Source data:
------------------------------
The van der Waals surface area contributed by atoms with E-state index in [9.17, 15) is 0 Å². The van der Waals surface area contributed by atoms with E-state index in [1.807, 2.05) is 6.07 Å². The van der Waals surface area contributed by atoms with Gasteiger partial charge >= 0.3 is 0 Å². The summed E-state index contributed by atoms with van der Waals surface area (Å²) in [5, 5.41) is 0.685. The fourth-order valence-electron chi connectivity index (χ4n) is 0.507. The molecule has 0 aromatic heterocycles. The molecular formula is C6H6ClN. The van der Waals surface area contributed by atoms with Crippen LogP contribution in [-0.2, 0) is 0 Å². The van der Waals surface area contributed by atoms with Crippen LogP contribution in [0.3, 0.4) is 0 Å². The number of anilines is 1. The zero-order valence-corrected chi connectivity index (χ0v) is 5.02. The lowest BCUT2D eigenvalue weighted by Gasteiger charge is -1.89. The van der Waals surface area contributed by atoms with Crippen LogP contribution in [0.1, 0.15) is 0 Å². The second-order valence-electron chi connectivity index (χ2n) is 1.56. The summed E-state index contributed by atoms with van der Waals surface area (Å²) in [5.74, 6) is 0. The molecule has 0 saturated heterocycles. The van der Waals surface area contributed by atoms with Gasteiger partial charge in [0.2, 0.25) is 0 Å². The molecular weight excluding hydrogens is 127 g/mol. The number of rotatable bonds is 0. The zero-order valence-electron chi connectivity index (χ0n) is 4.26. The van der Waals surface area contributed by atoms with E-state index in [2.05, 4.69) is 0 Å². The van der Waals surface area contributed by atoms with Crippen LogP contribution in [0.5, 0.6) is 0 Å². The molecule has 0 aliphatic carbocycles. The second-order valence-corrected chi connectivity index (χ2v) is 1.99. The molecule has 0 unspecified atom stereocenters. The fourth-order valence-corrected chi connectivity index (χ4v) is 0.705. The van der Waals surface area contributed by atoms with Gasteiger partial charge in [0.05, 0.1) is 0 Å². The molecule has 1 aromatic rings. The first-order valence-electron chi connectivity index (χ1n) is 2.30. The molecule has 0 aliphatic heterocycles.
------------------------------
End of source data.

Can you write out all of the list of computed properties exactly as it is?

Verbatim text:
The van der Waals surface area contributed by atoms with E-state index in [9.17, 15) is 0 Å². The van der Waals surface area contributed by atoms with E-state index in [1.807, 2.05) is 6.07 Å². The van der Waals surface area contributed by atoms with Gasteiger partial charge >= 0.3 is 0 Å². The summed E-state index contributed by atoms with van der Waals surface area (Å²) in [5, 5.41) is 0.685. The fourth-order valence-electron chi connectivity index (χ4n) is 0.507. The molecule has 0 aromatic heterocycles. The molecular formula is C6H6ClN. The van der Waals surface area contributed by atoms with Crippen LogP contribution in [-0.2, 0) is 0 Å². The van der Waals surface area contributed by atoms with Crippen LogP contribution in [0.3, 0.4) is 0 Å². The number of anilines is 1. The zero-order valence-corrected chi connectivity index (χ0v) is 5.02. The lowest BCUT2D eigenvalue weighted by Gasteiger charge is -1.89. The van der Waals surface area contributed by atoms with Crippen LogP contribution in [0.1, 0.15) is 0 Å². The second-order valence-electron chi connectivity index (χ2n) is 1.56. The summed E-state index contributed by atoms with van der Waals surface area (Å²) in [5.74, 6) is 0. The molecule has 0 saturated heterocycles. The van der Waals surface area contributed by atoms with Gasteiger partial charge in [0.2, 0.25) is 0 Å². The molecular weight excluding hydrogens is 127 g/mol. The number of rotatable bonds is 0. The zero-order valence-electron chi connectivity index (χ0n) is 4.26. The van der Waals surface area contributed by atoms with E-state index in [2.05, 4.69) is 0 Å². The van der Waals surface area contributed by atoms with Crippen LogP contribution in [0.5, 0.6) is 0 Å². The molecule has 0 aliphatic carbocycles. The second-order valence-corrected chi connectivity index (χ2v) is 1.99. The molecule has 0 unspecified atom stereocenters. The fourth-order valence-corrected chi connectivity index (χ4v) is 0.705. The van der Waals surface area contributed by atoms with Gasteiger partial charge in [0.05, 0.1) is 0 Å². The molecule has 1 aromatic rings. The first-order valence-electron chi connectivity index (χ1n) is 2.30. The molecule has 0 aliphatic heterocycles.